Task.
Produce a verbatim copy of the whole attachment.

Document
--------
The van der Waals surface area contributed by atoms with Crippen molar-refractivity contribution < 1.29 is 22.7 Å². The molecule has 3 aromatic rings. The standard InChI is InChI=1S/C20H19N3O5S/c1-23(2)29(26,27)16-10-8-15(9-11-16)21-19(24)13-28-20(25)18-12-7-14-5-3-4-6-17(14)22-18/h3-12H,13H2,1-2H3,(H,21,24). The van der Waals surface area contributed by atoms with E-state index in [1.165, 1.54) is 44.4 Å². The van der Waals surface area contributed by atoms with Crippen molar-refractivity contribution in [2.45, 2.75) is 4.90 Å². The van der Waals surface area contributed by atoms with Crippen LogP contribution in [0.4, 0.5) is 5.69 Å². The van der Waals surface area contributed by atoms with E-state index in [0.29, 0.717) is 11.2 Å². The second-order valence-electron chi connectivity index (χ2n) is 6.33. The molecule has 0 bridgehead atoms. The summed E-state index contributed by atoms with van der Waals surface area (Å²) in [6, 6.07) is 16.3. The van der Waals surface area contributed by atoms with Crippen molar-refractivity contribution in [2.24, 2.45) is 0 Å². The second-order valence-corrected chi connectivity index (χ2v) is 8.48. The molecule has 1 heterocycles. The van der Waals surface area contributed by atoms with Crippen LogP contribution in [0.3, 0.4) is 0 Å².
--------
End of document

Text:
The van der Waals surface area contributed by atoms with Crippen molar-refractivity contribution < 1.29 is 22.7 Å². The molecule has 3 aromatic rings. The standard InChI is InChI=1S/C20H19N3O5S/c1-23(2)29(26,27)16-10-8-15(9-11-16)21-19(24)13-28-20(25)18-12-7-14-5-3-4-6-17(14)22-18/h3-12H,13H2,1-2H3,(H,21,24). The van der Waals surface area contributed by atoms with E-state index in [1.165, 1.54) is 44.4 Å². The van der Waals surface area contributed by atoms with Crippen molar-refractivity contribution in [2.45, 2.75) is 4.90 Å². The van der Waals surface area contributed by atoms with Crippen LogP contribution in [0.4, 0.5) is 5.69 Å². The van der Waals surface area contributed by atoms with E-state index in [0.29, 0.717) is 11.2 Å². The second-order valence-electron chi connectivity index (χ2n) is 6.33. The molecule has 0 bridgehead atoms. The summed E-state index contributed by atoms with van der Waals surface area (Å²) in [6, 6.07) is 16.3. The van der Waals surface area contributed by atoms with Crippen molar-refractivity contribution in [2.24, 2.45) is 0 Å². The second-order valence-corrected chi connectivity index (χ2v) is 8.48. The molecule has 1 heterocycles. The van der Waals surface area contributed by atoms with Crippen LogP contribution in [0.3, 0.4) is 0 Å².